But regardless of whether these verses have helped or hindered people to follow the Way of Jesus and the Way of Cross over time, the inability of Jews in the First Century to be freed from Roman tyranny by a new King, and their inability to find a new god like Jehovah to worship remained. Jerusalem really was destroyed by Rome in the First Century. Jehovah’s beautiful Temple really was taken apart stone by stone; and so for these reasons, the stories of the execution of Jesus the Christ had relevance to Jews like Mark and Paul in the First Century; and they still have relevance to us today since we continue to live with too much violence, too much destruction, and too much human fallenness.
For the past 11 years, I’ve been an ordained minister of the United Church; and for all those years, I’ve given thanks for the work of the church, the stories we retell every Sunday, and the enlightenment we try to glean from our work and from these stories. It is true that the sliver of texts that speak to me is narrower than most members of the church; but I cherish them; and I have tried to preach from them.
So, I feel gratitude for the United Church of Canada, and for the people of the communities of faith I have been called to serve — particularly the people of Mill Woods United. But I have been disappointed that the church has been unable to fully live into the path of death and resurrection it helped to open for me.
Today is a challenging time to be a Christian. Mainline and liberal denominations like the United Church of Canada have declined for many decades and are a tiny sliver of their former state; and fascist politicians keep making gains among greater sectors of the population, with terrible effects from the official spread of deadly disinformation about the COVID-19 pandemic, to the burning of the Amazon Rain Forest in Brazil, to Russia’s invasion of Ukraine.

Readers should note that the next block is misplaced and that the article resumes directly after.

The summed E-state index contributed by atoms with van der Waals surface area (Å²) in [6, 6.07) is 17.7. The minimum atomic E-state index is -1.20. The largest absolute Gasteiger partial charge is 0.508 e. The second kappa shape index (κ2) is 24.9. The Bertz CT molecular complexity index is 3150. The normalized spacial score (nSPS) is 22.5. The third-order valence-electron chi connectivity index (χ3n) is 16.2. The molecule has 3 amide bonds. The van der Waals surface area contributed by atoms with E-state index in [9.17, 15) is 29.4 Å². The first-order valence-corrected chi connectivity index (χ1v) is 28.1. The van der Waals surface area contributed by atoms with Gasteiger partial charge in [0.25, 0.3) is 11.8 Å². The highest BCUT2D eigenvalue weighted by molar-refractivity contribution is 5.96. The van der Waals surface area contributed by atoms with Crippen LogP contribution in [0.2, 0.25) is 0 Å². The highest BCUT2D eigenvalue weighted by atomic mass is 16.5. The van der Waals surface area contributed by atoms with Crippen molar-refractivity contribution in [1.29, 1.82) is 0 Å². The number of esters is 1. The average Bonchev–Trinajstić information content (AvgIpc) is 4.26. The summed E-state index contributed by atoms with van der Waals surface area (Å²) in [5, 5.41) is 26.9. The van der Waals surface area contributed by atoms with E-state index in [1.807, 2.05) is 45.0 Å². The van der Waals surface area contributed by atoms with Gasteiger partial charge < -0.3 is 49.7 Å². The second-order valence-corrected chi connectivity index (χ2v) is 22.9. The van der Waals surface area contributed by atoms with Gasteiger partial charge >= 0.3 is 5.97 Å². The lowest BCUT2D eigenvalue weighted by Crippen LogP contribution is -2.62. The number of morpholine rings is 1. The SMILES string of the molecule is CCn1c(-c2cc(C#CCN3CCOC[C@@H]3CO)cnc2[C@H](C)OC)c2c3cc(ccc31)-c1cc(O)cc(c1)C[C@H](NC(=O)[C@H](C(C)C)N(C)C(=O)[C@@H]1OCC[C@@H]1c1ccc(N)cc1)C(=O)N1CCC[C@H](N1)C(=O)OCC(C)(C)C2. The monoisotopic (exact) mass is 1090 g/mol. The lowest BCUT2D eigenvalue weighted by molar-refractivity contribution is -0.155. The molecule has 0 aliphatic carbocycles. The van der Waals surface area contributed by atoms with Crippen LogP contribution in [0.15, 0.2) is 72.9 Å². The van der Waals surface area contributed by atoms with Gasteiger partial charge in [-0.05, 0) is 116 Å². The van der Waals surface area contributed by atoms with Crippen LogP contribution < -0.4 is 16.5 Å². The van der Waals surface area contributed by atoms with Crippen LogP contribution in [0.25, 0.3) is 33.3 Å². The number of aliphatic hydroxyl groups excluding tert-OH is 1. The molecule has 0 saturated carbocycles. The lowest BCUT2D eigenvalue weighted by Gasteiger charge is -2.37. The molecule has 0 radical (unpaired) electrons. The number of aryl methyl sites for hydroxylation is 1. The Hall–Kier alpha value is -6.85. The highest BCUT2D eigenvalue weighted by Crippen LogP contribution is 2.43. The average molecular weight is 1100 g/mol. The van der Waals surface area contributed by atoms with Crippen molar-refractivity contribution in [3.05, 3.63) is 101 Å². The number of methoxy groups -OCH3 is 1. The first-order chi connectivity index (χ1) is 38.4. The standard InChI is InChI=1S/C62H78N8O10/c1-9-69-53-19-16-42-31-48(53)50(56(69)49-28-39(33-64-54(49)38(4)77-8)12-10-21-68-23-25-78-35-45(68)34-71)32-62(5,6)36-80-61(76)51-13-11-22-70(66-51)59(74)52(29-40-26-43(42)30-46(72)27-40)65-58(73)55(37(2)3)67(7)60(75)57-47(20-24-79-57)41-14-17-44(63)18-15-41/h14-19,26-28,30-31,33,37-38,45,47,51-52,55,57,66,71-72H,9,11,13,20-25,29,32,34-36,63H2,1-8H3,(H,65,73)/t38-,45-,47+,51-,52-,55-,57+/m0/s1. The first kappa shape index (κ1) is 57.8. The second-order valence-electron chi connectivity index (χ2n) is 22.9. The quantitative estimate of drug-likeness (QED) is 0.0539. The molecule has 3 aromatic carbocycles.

I wish the United Church had been able to feel the grief associated with a sober assessment of its prospects and so had helped it and other religious and spiritual institutions find new ways of living into faith, hope, and love. I wish that radical activists had been better able to stand against those who support cancer-like economic growth, environmental destruction, and attacks on human rights and democracy.
But the church and the world are as they are. And so I try to accept them.
Do I doubt the tales of Jesus’ resuscitated corpse from Matthew, Luke, and John? Yes! Do I doubt the ability of the church to admit its own death and so rise to something new? Yes! Do I doubt the ability of humanity to find a way out of climate disaster or war? Yes!
But I don’t doubt new life. I don’t doubt that the experience of being born of the Spirit gives us a taste of the eternal Love from which we have all come and to which we all return.
Did Jesus’ body suddenly appear in a locked Upper Room on the day that his tomb was found empty? No! Did he briefly appear there again on the eighth day to show Thomas his wounds? No!
At the same time, do we want to build communities of faith, hope, and love with which to care for our wounds and those of our neighbours, and with which to proclaim that Love is all, and Love is everything! Yes!
And this is something I am sure we will continue to do for as long as we have breath and for as long as God’s Spirit of Love continues to move amongst us.
And so for this glorious Easter truth, I can only say “Thanks be to God.”
Amen, Amen, and Amen.